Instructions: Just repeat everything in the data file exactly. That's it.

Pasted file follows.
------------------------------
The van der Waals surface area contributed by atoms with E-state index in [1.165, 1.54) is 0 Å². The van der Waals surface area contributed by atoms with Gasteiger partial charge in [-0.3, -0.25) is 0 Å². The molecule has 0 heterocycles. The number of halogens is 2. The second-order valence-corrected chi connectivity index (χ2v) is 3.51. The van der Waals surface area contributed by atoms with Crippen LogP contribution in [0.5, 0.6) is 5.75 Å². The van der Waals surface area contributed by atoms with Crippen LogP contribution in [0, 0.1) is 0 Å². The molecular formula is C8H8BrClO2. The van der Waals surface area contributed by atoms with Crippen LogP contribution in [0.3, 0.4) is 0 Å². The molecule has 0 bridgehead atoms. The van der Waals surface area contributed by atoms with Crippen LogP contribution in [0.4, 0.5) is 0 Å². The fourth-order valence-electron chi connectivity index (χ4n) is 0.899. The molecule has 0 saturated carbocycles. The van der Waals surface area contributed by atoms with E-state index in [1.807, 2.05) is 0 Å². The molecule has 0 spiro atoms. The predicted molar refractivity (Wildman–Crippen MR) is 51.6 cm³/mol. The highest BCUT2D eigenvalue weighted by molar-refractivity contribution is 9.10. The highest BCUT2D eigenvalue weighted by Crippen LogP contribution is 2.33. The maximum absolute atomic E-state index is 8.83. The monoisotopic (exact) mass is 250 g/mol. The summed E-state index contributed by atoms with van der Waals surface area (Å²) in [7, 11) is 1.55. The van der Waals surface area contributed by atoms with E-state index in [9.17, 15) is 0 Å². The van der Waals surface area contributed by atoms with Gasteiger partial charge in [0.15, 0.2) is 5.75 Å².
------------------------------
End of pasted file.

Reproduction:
The van der Waals surface area contributed by atoms with E-state index in [1.165, 1.54) is 0 Å². The van der Waals surface area contributed by atoms with Gasteiger partial charge in [-0.3, -0.25) is 0 Å². The molecule has 0 heterocycles. The number of halogens is 2. The second-order valence-corrected chi connectivity index (χ2v) is 3.51. The van der Waals surface area contributed by atoms with Crippen LogP contribution in [0.5, 0.6) is 5.75 Å². The van der Waals surface area contributed by atoms with Crippen LogP contribution in [0, 0.1) is 0 Å². The molecular formula is C8H8BrClO2. The van der Waals surface area contributed by atoms with Crippen LogP contribution in [0.3, 0.4) is 0 Å². The molecule has 0 bridgehead atoms. The van der Waals surface area contributed by atoms with Crippen LogP contribution in [0.4, 0.5) is 0 Å². The fourth-order valence-electron chi connectivity index (χ4n) is 0.899. The molecule has 0 saturated carbocycles. The van der Waals surface area contributed by atoms with E-state index in [1.807, 2.05) is 0 Å². The molecule has 0 spiro atoms. The predicted molar refractivity (Wildman–Crippen MR) is 51.6 cm³/mol. The highest BCUT2D eigenvalue weighted by molar-refractivity contribution is 9.10. The highest BCUT2D eigenvalue weighted by Crippen LogP contribution is 2.33. The maximum absolute atomic E-state index is 8.83. The monoisotopic (exact) mass is 250 g/mol. The summed E-state index contributed by atoms with van der Waals surface area (Å²) in [7, 11) is 1.55. The van der Waals surface area contributed by atoms with E-state index in [9.17, 15) is 0 Å². The van der Waals surface area contributed by atoms with Gasteiger partial charge in [0.15, 0.2) is 5.75 Å².